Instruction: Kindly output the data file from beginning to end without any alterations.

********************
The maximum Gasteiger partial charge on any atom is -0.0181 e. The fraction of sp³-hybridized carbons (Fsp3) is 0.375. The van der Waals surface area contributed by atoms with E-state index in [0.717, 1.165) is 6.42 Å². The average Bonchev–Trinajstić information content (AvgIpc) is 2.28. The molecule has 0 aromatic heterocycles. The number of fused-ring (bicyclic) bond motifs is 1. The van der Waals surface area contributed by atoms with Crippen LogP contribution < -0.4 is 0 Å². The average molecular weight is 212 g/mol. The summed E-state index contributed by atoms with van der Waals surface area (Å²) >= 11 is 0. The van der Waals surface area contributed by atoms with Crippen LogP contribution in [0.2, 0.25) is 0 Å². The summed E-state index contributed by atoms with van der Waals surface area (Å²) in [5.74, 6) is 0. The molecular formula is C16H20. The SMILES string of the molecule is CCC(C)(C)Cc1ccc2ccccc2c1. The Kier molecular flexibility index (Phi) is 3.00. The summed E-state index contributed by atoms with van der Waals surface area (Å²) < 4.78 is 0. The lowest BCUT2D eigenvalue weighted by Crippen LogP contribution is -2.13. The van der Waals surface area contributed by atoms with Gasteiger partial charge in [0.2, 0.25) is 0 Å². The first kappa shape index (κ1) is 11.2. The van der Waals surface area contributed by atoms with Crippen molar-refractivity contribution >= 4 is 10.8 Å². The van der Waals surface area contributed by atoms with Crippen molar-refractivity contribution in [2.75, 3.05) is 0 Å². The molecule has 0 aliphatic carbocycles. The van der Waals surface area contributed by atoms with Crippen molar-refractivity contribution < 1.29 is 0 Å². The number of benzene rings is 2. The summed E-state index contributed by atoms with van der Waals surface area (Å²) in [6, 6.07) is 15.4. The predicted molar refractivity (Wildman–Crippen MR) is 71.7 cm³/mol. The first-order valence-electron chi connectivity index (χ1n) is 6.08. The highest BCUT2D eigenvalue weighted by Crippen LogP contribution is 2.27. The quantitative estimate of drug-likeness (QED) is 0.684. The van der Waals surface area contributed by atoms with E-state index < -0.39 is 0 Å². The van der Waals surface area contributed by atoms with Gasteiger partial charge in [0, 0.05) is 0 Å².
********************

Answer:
The maximum Gasteiger partial charge on any atom is -0.0181 e. The fraction of sp³-hybridized carbons (Fsp3) is 0.375. The van der Waals surface area contributed by atoms with E-state index in [0.717, 1.165) is 6.42 Å². The average Bonchev–Trinajstić information content (AvgIpc) is 2.28. The molecule has 0 aromatic heterocycles. The number of fused-ring (bicyclic) bond motifs is 1. The van der Waals surface area contributed by atoms with Crippen LogP contribution < -0.4 is 0 Å². The average molecular weight is 212 g/mol. The summed E-state index contributed by atoms with van der Waals surface area (Å²) >= 11 is 0. The van der Waals surface area contributed by atoms with Crippen LogP contribution in [0.2, 0.25) is 0 Å². The summed E-state index contributed by atoms with van der Waals surface area (Å²) in [5.74, 6) is 0. The molecular formula is C16H20. The SMILES string of the molecule is CCC(C)(C)Cc1ccc2ccccc2c1. The Kier molecular flexibility index (Phi) is 3.00. The summed E-state index contributed by atoms with van der Waals surface area (Å²) < 4.78 is 0. The lowest BCUT2D eigenvalue weighted by Crippen LogP contribution is -2.13. The van der Waals surface area contributed by atoms with Gasteiger partial charge in [0.2, 0.25) is 0 Å². The first kappa shape index (κ1) is 11.2. The van der Waals surface area contributed by atoms with Crippen molar-refractivity contribution >= 4 is 10.8 Å². The van der Waals surface area contributed by atoms with Crippen molar-refractivity contribution in [2.75, 3.05) is 0 Å². The molecule has 0 aliphatic carbocycles. The van der Waals surface area contributed by atoms with Crippen molar-refractivity contribution < 1.29 is 0 Å². The number of benzene rings is 2. The summed E-state index contributed by atoms with van der Waals surface area (Å²) in [6, 6.07) is 15.4. The predicted molar refractivity (Wildman–Crippen MR) is 71.7 cm³/mol. The first-order valence-electron chi connectivity index (χ1n) is 6.08. The highest BCUT2D eigenvalue weighted by Crippen LogP contribution is 2.27. The quantitative estimate of drug-likeness (QED) is 0.684. The van der Waals surface area contributed by atoms with E-state index < -0.39 is 0 Å². The van der Waals surface area contributed by atoms with Gasteiger partial charge in [0, 0.05) is 0 Å².